1. I love that you mentioned the attitude adjustment. Moving from 2500sq. ft. to ultimately 900 sq. ft. was a significant change! It requires a shift in priorities, and the process can be both difficult and freeing. There was a time we were renovating our home and had to temporarily move into an apartment. I remember sitting on the balcony of that little apartment with my husband, commenting on the fact that we seemed to have a higher quality of life and more time to relax living in the apartment than when we were living in the house. Of course, we were “underway” with the renovation at that point, but that moment of revelation has always stuck with me. I can see us returning to that situation, and I think I would approach it with less trepidation that I might have before having had that experience.

  2. I totally agree that the addition of a new baby is the perfect example of a heavy merge in life from my own past experiences of having my own babies here. That said, I have never seen that sign on the road. But definitely now gave new meaning to this sign and saying. So, thanks for sharing with us here, Seana.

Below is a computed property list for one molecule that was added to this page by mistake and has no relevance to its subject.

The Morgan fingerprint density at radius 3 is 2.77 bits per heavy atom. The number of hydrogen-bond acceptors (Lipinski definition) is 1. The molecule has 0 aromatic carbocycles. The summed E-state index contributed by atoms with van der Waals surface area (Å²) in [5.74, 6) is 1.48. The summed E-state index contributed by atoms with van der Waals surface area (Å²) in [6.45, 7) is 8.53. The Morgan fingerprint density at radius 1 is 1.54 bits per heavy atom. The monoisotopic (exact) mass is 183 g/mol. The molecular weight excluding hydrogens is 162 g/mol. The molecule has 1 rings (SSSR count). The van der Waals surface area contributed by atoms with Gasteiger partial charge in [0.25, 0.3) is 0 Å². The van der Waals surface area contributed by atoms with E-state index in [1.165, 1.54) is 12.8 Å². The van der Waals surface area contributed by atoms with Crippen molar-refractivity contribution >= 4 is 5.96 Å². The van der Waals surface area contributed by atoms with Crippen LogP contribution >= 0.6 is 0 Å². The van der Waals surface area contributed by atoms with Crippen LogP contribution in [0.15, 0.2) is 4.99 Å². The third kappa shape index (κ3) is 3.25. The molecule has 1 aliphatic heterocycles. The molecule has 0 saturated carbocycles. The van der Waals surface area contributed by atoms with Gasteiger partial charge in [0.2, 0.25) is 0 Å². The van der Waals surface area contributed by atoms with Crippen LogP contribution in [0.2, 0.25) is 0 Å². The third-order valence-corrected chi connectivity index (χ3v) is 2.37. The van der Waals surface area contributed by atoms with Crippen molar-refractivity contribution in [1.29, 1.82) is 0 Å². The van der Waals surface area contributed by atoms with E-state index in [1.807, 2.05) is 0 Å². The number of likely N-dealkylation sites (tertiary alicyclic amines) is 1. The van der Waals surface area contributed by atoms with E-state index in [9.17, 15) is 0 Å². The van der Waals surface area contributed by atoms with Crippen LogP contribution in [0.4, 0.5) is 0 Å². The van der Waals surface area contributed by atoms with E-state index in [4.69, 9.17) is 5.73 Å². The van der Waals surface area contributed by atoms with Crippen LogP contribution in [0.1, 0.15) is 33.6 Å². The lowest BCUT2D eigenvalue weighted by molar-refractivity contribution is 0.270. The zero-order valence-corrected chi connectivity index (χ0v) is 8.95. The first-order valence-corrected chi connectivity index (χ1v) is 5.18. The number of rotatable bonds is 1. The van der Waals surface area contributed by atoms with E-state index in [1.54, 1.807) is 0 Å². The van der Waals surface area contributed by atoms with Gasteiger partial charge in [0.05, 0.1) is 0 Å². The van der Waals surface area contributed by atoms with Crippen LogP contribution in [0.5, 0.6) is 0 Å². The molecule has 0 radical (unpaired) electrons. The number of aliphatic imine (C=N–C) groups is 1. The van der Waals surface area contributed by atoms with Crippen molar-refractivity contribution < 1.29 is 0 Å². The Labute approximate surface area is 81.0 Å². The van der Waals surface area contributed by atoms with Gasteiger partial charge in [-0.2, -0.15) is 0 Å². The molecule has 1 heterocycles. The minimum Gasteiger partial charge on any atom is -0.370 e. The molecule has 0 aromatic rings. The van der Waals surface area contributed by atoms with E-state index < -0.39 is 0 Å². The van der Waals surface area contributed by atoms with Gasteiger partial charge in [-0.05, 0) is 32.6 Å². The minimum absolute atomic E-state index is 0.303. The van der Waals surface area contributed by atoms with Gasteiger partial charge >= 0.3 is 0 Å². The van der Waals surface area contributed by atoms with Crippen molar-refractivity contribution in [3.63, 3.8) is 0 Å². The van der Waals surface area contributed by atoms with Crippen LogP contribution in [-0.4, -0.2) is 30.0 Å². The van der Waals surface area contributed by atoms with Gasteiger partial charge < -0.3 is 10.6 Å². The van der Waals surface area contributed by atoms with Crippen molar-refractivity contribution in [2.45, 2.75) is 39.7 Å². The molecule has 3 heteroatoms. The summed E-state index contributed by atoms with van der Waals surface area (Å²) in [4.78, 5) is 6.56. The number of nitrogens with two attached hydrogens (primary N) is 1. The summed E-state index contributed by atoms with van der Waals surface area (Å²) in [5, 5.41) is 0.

1. I was so struck by the sign since I have never seen it before! The arrival of little ones definitely means the appearance of a ton of stuff. I always thought it was hilarious how such a little human being ushered in so much extra stuff!

  3. I’ve seen merge signs on the road, but I don’t recall if they were “heavy” merge signs or just regular merge signs. And I guess that brings up another aspect of your excellent point. While there are transition times in life as many of the ones you mentioned that bring a massive influx of things to be accommodated, there are also regular merge times too. And I suppose if we don’t give those minor merges notice, they can add up to have the effect of a big merge situation. All of this is to say that there are different types of “signs,” and if we develop an awareness of them, we have a better chance of maintaining some calm, organization, and order in our lives.
    LInda Samuels recently posted…What Are Today’s Interesting Finds? – v25My Profile

    1. For sure, Linda! Unaddressed, routine merges can certainly pile up and create a big problem. The thing is, stuff just doesn’t tend to clear itself out of our space. If you aren’t letting go on a regular basis, you set yourself up for an even bigger challenge in the face of a heavy merge.

  4. I like your suggestion to take time to pause and plan. I agree that we are so very often going full steam ahead and perhaps wearing blinders (only focusing on the horizon and not on the things in our immediate vicinity) that we run head long into the next thing without a plan. I recently saw an interview with Jay Shetty. He was talking about his about to be published book ‘Think Like a Monk’ and advocating we should Spot, Stop, and Shift when dealing with new issues – like a heavy merge!